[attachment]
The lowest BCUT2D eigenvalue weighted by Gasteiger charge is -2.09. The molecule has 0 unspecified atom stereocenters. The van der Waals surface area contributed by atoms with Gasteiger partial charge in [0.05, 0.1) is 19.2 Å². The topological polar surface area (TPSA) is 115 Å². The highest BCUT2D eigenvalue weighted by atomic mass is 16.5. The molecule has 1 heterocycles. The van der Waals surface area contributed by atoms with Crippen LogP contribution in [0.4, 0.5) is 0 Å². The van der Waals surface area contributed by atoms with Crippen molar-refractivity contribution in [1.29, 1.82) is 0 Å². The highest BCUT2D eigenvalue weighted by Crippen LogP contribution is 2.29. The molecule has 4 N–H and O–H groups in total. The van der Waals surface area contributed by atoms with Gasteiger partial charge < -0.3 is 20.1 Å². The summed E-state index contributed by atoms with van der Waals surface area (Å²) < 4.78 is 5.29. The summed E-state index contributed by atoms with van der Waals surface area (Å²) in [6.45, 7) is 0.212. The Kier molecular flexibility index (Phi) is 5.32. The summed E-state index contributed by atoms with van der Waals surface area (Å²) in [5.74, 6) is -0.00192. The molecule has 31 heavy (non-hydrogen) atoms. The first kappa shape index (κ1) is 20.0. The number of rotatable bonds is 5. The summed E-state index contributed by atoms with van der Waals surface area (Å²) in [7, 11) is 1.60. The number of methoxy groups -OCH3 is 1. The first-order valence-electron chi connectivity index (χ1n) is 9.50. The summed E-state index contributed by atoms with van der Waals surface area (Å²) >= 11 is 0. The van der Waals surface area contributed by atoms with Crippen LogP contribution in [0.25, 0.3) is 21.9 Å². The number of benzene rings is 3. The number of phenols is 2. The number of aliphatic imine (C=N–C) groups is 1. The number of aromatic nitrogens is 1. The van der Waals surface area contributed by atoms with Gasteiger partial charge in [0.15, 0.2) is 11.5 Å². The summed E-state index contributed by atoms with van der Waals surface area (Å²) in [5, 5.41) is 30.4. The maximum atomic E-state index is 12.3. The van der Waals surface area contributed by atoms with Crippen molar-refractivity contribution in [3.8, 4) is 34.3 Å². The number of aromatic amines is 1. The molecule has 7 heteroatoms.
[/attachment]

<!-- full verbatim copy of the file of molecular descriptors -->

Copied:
The lowest BCUT2D eigenvalue weighted by Gasteiger charge is -2.09. The molecule has 0 unspecified atom stereocenters. The van der Waals surface area contributed by atoms with Gasteiger partial charge in [0.05, 0.1) is 19.2 Å². The topological polar surface area (TPSA) is 115 Å². The highest BCUT2D eigenvalue weighted by atomic mass is 16.5. The molecule has 1 heterocycles. The van der Waals surface area contributed by atoms with Crippen LogP contribution in [0.4, 0.5) is 0 Å². The van der Waals surface area contributed by atoms with Crippen molar-refractivity contribution in [1.29, 1.82) is 0 Å². The highest BCUT2D eigenvalue weighted by Crippen LogP contribution is 2.29. The molecule has 4 N–H and O–H groups in total. The van der Waals surface area contributed by atoms with Gasteiger partial charge < -0.3 is 20.1 Å². The summed E-state index contributed by atoms with van der Waals surface area (Å²) < 4.78 is 5.29. The summed E-state index contributed by atoms with van der Waals surface area (Å²) in [6.45, 7) is 0.212. The Kier molecular flexibility index (Phi) is 5.32. The summed E-state index contributed by atoms with van der Waals surface area (Å²) in [5.74, 6) is -0.00192. The molecule has 31 heavy (non-hydrogen) atoms. The first kappa shape index (κ1) is 20.0. The number of rotatable bonds is 5. The summed E-state index contributed by atoms with van der Waals surface area (Å²) in [7, 11) is 1.60. The number of methoxy groups -OCH3 is 1. The first-order valence-electron chi connectivity index (χ1n) is 9.50. The summed E-state index contributed by atoms with van der Waals surface area (Å²) >= 11 is 0. The van der Waals surface area contributed by atoms with Crippen LogP contribution in [0.25, 0.3) is 21.9 Å². The number of benzene rings is 3. The number of phenols is 2. The number of aliphatic imine (C=N–C) groups is 1. The number of aromatic nitrogens is 1. The van der Waals surface area contributed by atoms with Gasteiger partial charge in [0.15, 0.2) is 11.5 Å². The summed E-state index contributed by atoms with van der Waals surface area (Å²) in [5, 5.41) is 30.4. The maximum atomic E-state index is 12.3. The van der Waals surface area contributed by atoms with Crippen molar-refractivity contribution in [3.8, 4) is 34.3 Å². The number of aromatic amines is 1. The molecule has 7 heteroatoms.